Encharter Insurance, in Lexington, Mass., prides itself on its hometown appeal. That feel for the neighborhood has contributed to its rapid growth - Encharter doubled in size in the last few years, to 55 employees and about $8 million in revenue.
But while business boomed, like many small companies Encharter paid little attention to developing an IT strategy to support expanding technology demands.
"I came into this job and found that there was no IT department," says Michael Sher, who last year was named president and CEO of the group of seven insurance agencies in Massachusetts and Connecticut.
He started looking for outside help, a maverick decision for the head of a small company. Most small and midsize businesses are reluctant to hand over IT functions to outsourcers, in large part because SMBs lack familiarity with the idea of outsourcing and fear they will lose control.
In addition, while some smaller outsourcing vendors such as CenterBeam and Everdream have built their businesses by focusing on SMBs, big-name providers such as Electronic Data Systems and IBM have yet to carve out a niche in the low end of the market, creating a supply-side issue that is holding back more widespread demand, analysts say.
Gartner estimates that about 90% of all new businesses created in the United States are in the SMB sector. It's a huge opportunity for outsourcers as these small firms begin to recognize that they can achieve the same benefits that large organizations enjoy when they hand over non-core IT functions to outside service providers.
"There is a small but growing legion of SMBs that are considering outsourcing," says Robert Brown, a research director at Gartner. He notes that the base is small: Companies with 100 to 499 employees now account for just 7.8% of the $50.5 billion business-process outsourcing market, but that number is expected to grow to more than 8% of a $78.8 billion market by 2009, according to Gartner.
"For most SMBs, there is an unfamiliarity with outsourcing that dictates that when they make technology buying decisions, the first thing they are going to think about is buying hardware and software, and then trying to integrate those through internal resources and staff, as opposed to turning to an outsourcer to help," Brown says.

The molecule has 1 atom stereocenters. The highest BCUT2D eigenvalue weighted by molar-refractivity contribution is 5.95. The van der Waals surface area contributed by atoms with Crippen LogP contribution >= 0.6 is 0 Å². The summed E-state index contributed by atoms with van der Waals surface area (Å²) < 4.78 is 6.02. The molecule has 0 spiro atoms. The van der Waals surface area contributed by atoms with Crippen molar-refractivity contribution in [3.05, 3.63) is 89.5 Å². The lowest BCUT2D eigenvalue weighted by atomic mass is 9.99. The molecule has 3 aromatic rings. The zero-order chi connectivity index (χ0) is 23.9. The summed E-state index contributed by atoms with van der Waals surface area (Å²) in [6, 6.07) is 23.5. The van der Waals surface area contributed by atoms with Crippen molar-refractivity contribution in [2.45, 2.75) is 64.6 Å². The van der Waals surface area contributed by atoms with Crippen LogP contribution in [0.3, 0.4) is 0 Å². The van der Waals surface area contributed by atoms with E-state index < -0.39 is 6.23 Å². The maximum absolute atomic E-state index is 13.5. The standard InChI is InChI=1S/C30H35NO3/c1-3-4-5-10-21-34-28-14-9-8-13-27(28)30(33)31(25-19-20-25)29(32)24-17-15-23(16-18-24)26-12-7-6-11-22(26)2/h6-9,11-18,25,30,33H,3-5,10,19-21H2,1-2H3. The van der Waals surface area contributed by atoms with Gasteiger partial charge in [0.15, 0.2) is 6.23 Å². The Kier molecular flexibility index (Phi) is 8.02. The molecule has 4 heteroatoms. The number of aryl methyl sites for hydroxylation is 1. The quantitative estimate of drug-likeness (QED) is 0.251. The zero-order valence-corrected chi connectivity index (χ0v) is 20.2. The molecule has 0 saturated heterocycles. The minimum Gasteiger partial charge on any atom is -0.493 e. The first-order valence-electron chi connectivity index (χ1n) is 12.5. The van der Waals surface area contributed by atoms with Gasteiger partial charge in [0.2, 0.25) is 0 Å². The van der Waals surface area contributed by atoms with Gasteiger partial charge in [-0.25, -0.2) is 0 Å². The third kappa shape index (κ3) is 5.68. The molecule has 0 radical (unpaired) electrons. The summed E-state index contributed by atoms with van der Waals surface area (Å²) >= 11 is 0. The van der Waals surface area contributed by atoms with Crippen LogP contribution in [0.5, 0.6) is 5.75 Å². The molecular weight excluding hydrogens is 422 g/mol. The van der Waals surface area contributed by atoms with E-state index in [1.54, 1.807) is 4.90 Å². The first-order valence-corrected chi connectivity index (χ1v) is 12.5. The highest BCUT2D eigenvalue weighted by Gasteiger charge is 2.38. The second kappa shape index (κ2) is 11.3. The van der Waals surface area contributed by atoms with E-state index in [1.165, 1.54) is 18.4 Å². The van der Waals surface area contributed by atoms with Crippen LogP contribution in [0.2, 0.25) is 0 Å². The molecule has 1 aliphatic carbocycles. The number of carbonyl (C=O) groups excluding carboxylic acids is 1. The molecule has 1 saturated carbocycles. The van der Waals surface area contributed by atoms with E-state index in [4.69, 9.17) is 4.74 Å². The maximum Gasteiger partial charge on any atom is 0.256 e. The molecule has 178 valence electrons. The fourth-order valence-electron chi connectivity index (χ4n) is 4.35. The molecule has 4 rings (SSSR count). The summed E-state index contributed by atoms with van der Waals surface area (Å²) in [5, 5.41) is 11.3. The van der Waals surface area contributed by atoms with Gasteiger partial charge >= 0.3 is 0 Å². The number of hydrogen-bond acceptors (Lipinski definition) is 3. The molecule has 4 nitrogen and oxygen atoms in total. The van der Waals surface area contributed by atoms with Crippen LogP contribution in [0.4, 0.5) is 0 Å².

Sher says when he left Plymouth Rock Insurance about a year ago to run its subsidiary Encharter, he could hardly believe the IT situation.
"The offices weren't networked. And it was all supported by one guy, and if he was sick our whole system could be down. He was also charging us for travel between the seven offices in two states," Sher says. Encharter last year turned over the bulk of its IT infrastructure, including its Microsoft Exchange servers, to CenterBeam.
"Now we have nightly backups. We have servers that are in a Class 1 data center. We have all the things that you would want a growing insurance agency with aspirations for further acquisitions and expansion to have," Sher says.
The small company had to invest in upgraded hardware such as routers and T-1 lines to take advantage of remote service, but that investment paid off. "We have probably cut our IT costs in half," he says.
In addition, Sher says Encharter now has the kind of technology support it needs to continue to grow. It's a growth-byacquisition strategy of the kind that is pushing other SMBs to look at outsourcers, including offshore.
Kitcoff-APSI, a consulting and administration firm that focuses on full-service, employer-sponsored retirement plans, is using Indian offshore provider Patni to buoy its numerous acquisitions. Michael Campo, founder of the Coral Gables, Fla., company, says outsourcing is the key to his business model.
"I needed to lower my labor costs," he says. "Once I bought holistically into the idea of outsourcing, I could then acquire another firm and completely take over its entire book of business and outsource it to India without absorbing any of their labor cost mistakes." Patni handles record-keeping tasks associated with the administration of Kitcoff-APSI's defined-contribution plans.
Campo says outsourcing can be a tough decision for any company, large or small. "The problem is, inherently a smallbusiness owner has even more reservations because [the company] is his," he says. "But there are many ways to mitigate those fears." One is to completely embrace the concept of outsourcing, Campo says.
"My business model is completely immersed now in the concept of outsourcing the heavy lifting to Patni," Campo says. The strategic advantage - customer service - remains in-house.
Henry Svendblad, vice president of IT at Millennium Partners Sports Club Management in Boston, also was looking for a way to offload non-core IT headaches. He outsourced the company's IT functions to CenterBeam in December, just a month after coming on board.
"As I looked at our IT strategy, I realized I could dedicate most of my time to building an IT infrastructure and then try to build our business systems from scratch. Or I could let CenterBeam focus on our infrastructure and focus all of my energies on our business systems, where I can really add value," he says.